• Did you consult the supply list more than 24 hours before class?
  • Did you contact the instructor ahead of time to request help making substitutions?
  • Did you make any attempt to purchase missing supplies BEFORE the day of class?
  • Did you come to class last month fully prepared?
  • Did you come to the class 2 months ago, fully prepared?
  • Have you ever come to class fully prepared?

If you answered NO to more than 2 of these questions, you're a Lost Soul who is most likely wasting money on my lessons. That's blunt but it's true. I can't help you to improve your cake baking skills when you have no flour, no milk, no eggs, no bowl, no pan, no oven, and no plans to ever remedy this.

Here's another big clue to your level of Lost Souledness, have you ever sent an instructor this kind of email:

Dear Instructor,

I own lots of markers and I definitely WILL NOT be investing in any more! I am missing 23 markers on your list. Please suggest a solution.

Thanks, and see you tomorrow!

My definition of a Lost Soul is someone who stubbornly insists upon remaining unprepared week after week after ever lovin' week.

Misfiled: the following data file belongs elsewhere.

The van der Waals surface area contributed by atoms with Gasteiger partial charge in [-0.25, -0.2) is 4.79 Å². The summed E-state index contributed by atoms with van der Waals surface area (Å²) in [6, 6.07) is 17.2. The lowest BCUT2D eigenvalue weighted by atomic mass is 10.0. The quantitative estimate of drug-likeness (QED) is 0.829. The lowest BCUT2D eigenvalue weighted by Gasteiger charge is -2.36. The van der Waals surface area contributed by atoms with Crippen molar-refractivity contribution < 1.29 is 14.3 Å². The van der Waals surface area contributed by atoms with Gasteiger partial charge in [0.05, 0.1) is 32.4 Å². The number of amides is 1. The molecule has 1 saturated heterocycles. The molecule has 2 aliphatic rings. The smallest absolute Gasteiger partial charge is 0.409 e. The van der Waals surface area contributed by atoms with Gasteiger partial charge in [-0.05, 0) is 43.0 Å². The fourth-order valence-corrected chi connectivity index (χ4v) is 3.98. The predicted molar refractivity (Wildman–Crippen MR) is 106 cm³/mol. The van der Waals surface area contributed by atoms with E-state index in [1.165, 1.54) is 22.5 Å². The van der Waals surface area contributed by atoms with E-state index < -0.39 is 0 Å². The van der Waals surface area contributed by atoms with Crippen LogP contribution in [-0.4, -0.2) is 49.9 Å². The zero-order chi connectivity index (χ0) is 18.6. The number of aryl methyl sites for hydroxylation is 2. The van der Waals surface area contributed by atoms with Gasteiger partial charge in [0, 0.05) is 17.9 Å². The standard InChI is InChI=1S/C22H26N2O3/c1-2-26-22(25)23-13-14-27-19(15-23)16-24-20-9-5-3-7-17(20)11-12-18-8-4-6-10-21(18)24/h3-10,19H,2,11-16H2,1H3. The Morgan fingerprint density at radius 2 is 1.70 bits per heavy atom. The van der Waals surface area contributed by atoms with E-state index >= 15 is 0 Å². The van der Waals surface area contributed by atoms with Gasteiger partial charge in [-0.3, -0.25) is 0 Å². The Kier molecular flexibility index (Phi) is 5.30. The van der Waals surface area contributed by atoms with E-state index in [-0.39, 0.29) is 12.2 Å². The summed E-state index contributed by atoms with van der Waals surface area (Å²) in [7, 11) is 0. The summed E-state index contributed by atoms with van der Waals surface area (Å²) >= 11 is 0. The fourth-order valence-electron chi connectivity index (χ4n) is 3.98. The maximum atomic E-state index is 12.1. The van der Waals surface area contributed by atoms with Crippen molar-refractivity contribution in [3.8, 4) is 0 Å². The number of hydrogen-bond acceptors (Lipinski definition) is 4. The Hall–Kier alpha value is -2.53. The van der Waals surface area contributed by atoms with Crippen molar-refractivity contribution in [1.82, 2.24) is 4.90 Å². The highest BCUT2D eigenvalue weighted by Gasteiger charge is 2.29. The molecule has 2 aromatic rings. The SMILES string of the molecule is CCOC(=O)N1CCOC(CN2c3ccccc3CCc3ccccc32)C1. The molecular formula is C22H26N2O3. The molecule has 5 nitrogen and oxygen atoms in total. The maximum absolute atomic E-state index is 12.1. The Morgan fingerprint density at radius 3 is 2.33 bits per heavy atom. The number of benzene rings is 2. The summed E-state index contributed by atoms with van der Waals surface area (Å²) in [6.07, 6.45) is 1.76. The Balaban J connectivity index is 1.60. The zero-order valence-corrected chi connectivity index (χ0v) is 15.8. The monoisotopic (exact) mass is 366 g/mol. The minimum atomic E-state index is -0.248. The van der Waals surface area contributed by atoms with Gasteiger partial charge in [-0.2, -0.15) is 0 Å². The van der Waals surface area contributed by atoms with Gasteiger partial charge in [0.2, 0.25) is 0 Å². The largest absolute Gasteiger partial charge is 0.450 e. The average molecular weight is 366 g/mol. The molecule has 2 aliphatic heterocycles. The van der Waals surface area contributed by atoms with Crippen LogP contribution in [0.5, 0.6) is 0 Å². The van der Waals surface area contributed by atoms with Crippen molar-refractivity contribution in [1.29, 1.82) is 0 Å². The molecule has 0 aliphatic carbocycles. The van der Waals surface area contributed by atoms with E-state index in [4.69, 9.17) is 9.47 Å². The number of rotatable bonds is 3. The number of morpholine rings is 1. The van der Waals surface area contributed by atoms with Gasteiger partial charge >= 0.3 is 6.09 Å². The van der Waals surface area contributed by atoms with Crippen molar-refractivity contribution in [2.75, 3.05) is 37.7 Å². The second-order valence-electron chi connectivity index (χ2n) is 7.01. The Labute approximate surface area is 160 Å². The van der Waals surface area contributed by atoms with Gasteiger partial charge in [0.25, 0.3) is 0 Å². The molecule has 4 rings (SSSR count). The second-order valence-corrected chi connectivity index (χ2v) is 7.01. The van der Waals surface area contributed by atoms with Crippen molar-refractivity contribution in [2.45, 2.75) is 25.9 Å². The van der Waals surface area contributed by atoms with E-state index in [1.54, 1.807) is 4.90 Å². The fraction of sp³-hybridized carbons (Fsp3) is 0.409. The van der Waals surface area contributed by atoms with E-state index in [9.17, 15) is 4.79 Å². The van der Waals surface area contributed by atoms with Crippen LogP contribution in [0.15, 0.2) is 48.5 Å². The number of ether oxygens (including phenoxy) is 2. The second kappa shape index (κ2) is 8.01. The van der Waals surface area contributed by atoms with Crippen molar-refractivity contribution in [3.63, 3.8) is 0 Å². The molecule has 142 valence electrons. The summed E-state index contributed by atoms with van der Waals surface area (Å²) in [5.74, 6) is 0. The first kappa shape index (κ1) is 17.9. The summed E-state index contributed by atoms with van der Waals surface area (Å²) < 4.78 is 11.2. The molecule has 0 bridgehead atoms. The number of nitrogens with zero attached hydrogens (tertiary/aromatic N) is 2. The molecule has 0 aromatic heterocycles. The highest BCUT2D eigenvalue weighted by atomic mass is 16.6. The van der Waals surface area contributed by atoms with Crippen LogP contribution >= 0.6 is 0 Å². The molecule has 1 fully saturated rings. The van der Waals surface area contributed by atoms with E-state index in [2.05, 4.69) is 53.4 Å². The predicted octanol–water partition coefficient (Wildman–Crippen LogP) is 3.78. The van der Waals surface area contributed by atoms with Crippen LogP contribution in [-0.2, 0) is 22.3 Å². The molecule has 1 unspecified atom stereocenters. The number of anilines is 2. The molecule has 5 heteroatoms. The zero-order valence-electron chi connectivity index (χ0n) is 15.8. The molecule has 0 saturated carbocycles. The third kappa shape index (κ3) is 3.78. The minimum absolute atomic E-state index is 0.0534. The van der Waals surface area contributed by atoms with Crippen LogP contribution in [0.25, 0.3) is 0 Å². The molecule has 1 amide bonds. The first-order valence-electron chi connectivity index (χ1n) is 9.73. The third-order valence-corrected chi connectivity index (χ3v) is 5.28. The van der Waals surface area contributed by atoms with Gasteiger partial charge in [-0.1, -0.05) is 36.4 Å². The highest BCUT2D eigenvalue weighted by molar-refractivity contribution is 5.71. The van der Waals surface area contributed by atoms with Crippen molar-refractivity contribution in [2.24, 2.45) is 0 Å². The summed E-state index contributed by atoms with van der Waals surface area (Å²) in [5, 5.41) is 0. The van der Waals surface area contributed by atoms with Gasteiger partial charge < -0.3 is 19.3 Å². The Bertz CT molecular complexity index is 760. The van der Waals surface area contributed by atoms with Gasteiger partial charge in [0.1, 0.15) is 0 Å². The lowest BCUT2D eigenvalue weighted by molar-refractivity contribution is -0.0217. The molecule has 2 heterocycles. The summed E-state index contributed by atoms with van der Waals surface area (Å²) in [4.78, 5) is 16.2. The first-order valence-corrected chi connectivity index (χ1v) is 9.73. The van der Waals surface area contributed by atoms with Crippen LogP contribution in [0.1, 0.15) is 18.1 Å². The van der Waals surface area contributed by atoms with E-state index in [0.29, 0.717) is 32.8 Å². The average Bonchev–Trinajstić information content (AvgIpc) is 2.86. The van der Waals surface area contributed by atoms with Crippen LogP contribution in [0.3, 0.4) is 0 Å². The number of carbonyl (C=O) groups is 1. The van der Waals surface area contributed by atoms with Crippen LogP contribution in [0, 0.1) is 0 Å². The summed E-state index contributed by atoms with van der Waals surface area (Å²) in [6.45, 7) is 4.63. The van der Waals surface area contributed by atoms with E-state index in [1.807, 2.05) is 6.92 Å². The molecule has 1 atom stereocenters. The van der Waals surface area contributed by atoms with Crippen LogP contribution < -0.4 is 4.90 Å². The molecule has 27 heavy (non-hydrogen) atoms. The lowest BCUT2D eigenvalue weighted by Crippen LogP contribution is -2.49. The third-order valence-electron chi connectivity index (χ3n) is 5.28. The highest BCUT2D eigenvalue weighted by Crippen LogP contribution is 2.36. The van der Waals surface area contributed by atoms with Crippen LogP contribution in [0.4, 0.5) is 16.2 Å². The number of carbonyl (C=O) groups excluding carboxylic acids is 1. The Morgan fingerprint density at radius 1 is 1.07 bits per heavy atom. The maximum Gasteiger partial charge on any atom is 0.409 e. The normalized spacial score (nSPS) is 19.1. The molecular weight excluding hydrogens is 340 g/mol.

So if you're a student who was missing 2 markers on Saturday, relax! Class will be easier if you use the right materials but the world isn't going to end because you came up short for this one class.

But if you're a repeat offender, you need to do some thinking. Are you really ready to take live classes? Is this the best use of my time and your money?

I want to teach you. I've made myself more than available. But my efforts need to be reciprocated.

Until you come to class prepared, we can not have a productive relationship.

Okay, rant over.

This was the big issue on my mind but there are many other ways that students set up road blocks for themselves.

Know how I know? Because I'm a student too. I take classes to improve my own techniques. That makes me a better artist but it also makes me a better teacher.

Sabotage will be a semi-regular series. The next one up will point the rifle squarely at me! I'm terrible at talking myself out of creativity and I'll write about that next month.